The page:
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Quality Care and Patient Satisfaction

February 4, 2020 - by Parul Saini, Webmedy team

Researchers from Accenture say that top-notch patient satisfaction may be able to double hospital take-home margins. Also, they noted that hospitals in the US that offer a 'superior' patient satisfaction have net margins that were 50% greater, on average than others that deliver 'average' customer satisfaction. Leading hospitals are growing desirability not by cutting costs, but by improving patient satisfaction and quality care.

The interrelationship between patient care and higher margins was true for all sizes and types of hospitals like as for-profit, nonprofits, rural, urban, academics and non-academic hospitals. Researchers found that urban hospitals earn about eight times higher margins than that of rural hospitals, this implies that urban hospitals that offered superior patient quality gained almost double margins than those providing the average experience.

To satisfy today's patients, doctors must offer more than just clinical services. After all, patient satisfaction is a high-priority quality domain used to measure hospital performance, as patients are your customers, just like consumers of any other products they can and will take your business higher if they find out that you offer a better experience. Patient quality care is one of the fundamental dimensions of the healthcare industry.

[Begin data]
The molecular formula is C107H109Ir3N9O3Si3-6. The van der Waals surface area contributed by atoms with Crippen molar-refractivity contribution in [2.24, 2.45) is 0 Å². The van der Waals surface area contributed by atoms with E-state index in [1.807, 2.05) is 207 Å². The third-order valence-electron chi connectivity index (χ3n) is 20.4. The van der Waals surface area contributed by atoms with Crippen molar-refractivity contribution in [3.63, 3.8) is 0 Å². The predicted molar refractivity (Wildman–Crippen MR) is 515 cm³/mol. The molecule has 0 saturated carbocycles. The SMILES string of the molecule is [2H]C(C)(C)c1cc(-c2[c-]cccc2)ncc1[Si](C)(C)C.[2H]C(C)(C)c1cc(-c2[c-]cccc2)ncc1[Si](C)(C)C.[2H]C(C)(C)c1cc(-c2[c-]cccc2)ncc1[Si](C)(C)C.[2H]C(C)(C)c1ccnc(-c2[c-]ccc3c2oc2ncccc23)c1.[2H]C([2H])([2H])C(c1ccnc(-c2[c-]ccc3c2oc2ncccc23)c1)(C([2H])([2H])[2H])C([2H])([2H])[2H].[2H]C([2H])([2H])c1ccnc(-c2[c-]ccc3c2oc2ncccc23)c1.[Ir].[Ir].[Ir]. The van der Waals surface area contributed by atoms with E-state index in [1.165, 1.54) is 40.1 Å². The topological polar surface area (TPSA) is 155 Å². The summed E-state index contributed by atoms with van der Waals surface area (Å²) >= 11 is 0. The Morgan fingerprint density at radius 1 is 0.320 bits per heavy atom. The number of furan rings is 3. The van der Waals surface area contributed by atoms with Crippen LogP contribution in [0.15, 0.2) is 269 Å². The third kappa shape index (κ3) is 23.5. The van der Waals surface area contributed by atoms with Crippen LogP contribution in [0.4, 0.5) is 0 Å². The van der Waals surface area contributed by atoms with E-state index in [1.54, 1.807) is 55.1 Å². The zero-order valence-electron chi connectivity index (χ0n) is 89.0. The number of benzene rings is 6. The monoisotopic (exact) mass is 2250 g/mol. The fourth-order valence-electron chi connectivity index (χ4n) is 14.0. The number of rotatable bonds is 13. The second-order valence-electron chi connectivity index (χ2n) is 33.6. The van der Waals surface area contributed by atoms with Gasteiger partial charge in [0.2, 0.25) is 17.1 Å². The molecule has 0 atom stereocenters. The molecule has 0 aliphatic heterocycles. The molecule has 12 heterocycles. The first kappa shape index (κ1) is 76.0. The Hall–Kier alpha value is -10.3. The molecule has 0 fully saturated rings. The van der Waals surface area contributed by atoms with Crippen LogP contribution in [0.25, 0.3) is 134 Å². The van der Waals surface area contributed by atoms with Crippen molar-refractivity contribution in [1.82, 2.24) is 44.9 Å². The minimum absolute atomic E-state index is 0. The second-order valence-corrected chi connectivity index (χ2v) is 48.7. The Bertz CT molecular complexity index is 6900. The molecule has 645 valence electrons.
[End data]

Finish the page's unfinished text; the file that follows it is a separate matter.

In any industry, to be a great service, there needs to be full knowledge of the consumer's requirements and the product or service being offered. Although patients always assume physicians to be specialists in their domain, they now demand them to be understanding of their needs and be able to answer basic questions about the cost of the care being given. Also, hospitals' payments from Medicare and private insurers are frequently bound to quality fulfillment metrics that catch patient experience as well as clinical results. Promoting patient experience is one of the primary concepts underlying the Triple Aim strategy to optimizing health system performance, and it is considered as different from enhancing the technical quality and effectiveness of care. Excellent patient experience is an important result unto itself, as patients essentially value the interpersonal features of the clinician-patient relationship, such as connection, kindness, and an overall sense of being treated with pride and respect.

As so, many public and private payers have started to see the patient experience as a core component of quality. Under the Hospital Value-Based Purchasing Program (VBP), hospital Medicare DRG payments are determined based on achievement in three areas of care, among which patient experience presently estimates for 25 percent. As Centers for Medicare and Medicaid Services (CMS) officials recorded concerning this decision, 'Delivery of high-quality, patient-centered care needs us to mindfully weigh the patient's experience in the hospital inpatient background.'

Hospitals - More concerned and caring